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Physical Therapy for Tennis Elbow

Your elbow hurts, and your doctor said something about tennis elbow, but you’ve never even picked up a racket. So what is going on?

You may have a condition known as lateral epicondylitis. Most typically, lateral epicondylitis presents as an overuse type injury to the muscles and tendons of the forearm where they attach at the elbow. Lateral epicondylitis is commonly known as tennis elbow.

Anatomy of the Elbow

Your elbow joint consists of the interaction between the upper arm bone (humerus) and the two bones of the forearm (radius and ulna). At the lower part of the humerus, there are two bony protuberances on the medial and lateral sides, and they are named as the medial and lateral epicondyles, respectively. At these points, muscles from the forearm attach that provide control of wrist and finger movements. With repeated use over time, the muscles associated with wrist and finger extension (bringing the back of your hand toward your forearm) can become irritated at the attachment point on the outside of the elbow. This irritation often results in pain and swelling.

Causes of Lateral Epicondylitis

Some common causes for tennis elbow may include typing, using a hammer, painting and other activities that require repetitive motions through the wrist and elbow (like tennis!). The muscles in your forearm also help stabilize the wrist when you hold items, which is why you might also experience elbow pain with activities requiring a strong grip. This condition may seem to start for no particular reason, but more likely than not, there is a repetitive action that you perform on a regular basis in your daily life that may be the culprit.

The symptoms you may be experiencing include:

  • Pain and tightness in your elbow that may occur during, immediately following, or long after activity

  • Pain in elbow that remains constant

  • Tenderness to touch in lateral elbow

  • Achiness in forearm and possibly wrist

  • Swelling or warmth in lateral elbow or forearm

  • Difficulty or pain with reaching and grasping items

  • Difficulty with grip strength

PT for Tennis Elbow

Currently, research supports utilizing physical therapy as a primary treatment option for tennis elbow. Your physical therapist will take time to review the full history of your symptoms, and from there they will perform several physical assessments including range of motion and strength measurements for your arm. Working with your therapist, you will establish a personalized treatment plan to address your symptoms and the underlying cause of those symptoms. The initial goals for treatment include reducing pain, improving range of motion, and temporarily modifying aggravating activities.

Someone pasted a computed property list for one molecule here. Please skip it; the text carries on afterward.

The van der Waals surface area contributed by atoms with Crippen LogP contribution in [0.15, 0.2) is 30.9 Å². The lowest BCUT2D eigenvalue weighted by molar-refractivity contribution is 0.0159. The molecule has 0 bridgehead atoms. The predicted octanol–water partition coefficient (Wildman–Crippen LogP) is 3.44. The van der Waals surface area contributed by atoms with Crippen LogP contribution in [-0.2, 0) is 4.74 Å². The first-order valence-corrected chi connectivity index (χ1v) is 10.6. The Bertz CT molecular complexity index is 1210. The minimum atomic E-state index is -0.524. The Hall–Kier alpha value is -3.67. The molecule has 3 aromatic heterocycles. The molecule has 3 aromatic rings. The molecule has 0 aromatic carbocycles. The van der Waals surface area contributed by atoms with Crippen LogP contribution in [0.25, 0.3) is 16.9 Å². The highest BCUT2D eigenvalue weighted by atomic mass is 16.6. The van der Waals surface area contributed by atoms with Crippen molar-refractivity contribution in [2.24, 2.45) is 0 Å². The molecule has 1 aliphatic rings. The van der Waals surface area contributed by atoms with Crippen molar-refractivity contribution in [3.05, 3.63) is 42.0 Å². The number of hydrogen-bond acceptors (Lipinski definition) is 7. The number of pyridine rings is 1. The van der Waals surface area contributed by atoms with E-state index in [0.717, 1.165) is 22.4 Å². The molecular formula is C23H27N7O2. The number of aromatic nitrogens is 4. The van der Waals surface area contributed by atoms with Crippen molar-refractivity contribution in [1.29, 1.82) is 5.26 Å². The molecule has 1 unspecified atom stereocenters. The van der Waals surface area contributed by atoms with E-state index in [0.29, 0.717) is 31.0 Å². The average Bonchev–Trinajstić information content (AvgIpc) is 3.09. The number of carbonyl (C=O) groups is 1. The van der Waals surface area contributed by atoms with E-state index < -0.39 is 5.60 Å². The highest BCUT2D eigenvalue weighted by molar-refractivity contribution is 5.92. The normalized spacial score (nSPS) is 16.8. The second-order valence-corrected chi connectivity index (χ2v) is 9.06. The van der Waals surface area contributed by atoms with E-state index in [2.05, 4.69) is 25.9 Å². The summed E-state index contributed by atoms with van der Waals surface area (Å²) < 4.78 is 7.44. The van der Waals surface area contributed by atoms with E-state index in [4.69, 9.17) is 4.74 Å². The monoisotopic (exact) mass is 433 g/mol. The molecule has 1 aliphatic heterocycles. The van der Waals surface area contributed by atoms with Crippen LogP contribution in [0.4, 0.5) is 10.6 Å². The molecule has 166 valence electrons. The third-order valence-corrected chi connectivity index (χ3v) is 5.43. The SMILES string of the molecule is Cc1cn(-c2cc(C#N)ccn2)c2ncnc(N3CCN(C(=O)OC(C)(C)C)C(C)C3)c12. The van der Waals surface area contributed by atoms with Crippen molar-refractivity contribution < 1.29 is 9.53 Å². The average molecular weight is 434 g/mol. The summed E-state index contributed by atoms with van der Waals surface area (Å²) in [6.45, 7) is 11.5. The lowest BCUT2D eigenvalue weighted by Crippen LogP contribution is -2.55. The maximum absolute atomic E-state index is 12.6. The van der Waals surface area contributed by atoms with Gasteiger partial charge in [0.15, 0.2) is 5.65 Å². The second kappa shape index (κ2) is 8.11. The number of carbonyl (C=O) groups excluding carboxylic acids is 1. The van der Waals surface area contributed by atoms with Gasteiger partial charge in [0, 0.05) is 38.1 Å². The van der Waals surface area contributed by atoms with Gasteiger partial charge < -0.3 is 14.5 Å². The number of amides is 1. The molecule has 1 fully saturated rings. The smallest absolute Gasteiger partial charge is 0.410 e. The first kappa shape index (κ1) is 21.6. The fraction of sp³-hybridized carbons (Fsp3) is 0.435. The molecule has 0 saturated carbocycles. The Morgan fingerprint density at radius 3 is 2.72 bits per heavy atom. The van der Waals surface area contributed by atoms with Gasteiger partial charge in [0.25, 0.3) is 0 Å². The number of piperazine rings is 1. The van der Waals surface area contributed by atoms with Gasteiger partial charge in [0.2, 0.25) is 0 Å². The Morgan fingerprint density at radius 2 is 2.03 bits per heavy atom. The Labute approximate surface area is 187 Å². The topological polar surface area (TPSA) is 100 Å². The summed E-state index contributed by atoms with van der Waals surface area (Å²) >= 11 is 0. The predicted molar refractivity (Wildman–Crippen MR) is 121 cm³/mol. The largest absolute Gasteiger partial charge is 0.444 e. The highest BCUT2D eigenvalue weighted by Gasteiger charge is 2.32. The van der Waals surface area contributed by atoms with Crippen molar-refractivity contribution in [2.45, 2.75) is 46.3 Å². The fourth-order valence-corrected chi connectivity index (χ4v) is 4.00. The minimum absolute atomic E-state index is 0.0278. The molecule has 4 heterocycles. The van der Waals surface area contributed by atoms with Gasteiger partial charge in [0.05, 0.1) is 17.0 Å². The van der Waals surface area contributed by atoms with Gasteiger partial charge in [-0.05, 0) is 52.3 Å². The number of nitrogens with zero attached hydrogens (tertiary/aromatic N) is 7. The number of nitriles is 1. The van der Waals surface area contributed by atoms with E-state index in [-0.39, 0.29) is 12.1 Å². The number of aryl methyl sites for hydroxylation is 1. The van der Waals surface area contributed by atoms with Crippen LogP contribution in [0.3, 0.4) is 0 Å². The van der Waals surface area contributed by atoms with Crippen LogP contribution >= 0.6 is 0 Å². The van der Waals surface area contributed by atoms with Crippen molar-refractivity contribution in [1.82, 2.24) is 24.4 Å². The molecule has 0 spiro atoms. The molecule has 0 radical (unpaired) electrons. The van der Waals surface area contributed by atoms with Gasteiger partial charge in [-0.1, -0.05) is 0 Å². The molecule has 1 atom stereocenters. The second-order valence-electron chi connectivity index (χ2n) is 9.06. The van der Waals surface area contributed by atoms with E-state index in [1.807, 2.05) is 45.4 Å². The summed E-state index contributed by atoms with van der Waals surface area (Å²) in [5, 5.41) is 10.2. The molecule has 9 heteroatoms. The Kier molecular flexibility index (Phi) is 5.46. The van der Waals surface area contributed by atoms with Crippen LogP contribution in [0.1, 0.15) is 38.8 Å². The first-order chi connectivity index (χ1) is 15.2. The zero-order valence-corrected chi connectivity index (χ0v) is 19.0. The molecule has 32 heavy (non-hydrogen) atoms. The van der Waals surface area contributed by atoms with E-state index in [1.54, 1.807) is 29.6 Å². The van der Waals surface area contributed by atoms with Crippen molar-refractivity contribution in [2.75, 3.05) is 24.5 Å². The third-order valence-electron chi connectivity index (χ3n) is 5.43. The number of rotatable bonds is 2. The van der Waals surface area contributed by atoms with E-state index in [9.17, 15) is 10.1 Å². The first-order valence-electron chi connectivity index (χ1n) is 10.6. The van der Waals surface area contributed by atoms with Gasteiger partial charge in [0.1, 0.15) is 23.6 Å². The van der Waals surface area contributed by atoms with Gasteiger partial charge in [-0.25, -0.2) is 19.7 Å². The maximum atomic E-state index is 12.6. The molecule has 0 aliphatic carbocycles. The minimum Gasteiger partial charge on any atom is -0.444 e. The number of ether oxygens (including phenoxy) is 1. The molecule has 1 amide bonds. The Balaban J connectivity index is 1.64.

Following this, your therapist will begin to progressively add strengthening exercises for the muscles surrounding the elbow, forearm, and wrist to promote optimal healing. They may also utilize modalities such as an ice pack to combat inflammation topically. In addition to the physical treatment, your therapist will provide you with education on returning to activity without re-injury. With the help of your physical therapist, you can expect to regain full function and return to your prior activities without pain.

Some episodes of lateral elbow pain may be coming from an irritated nerve in your neck, so don't be surprised in your PT assesses your cervical range of motion. If your symptoms change during neck motion, you therapist may consider your cervical spine as a source of your elbow pain and prescribe exercises for your neck.

Lateral epicondylitis is one of, if not the most common overuse injuries of the elbow, and a physical therapy assessment and treatment plan are the first steps to recovery. If you find yourself experiencing any of these symptoms, please give our office a call at (518) 439-5006 to schedule an appointment, and allow our us to help you quickly return to your previous level of mobility and function.


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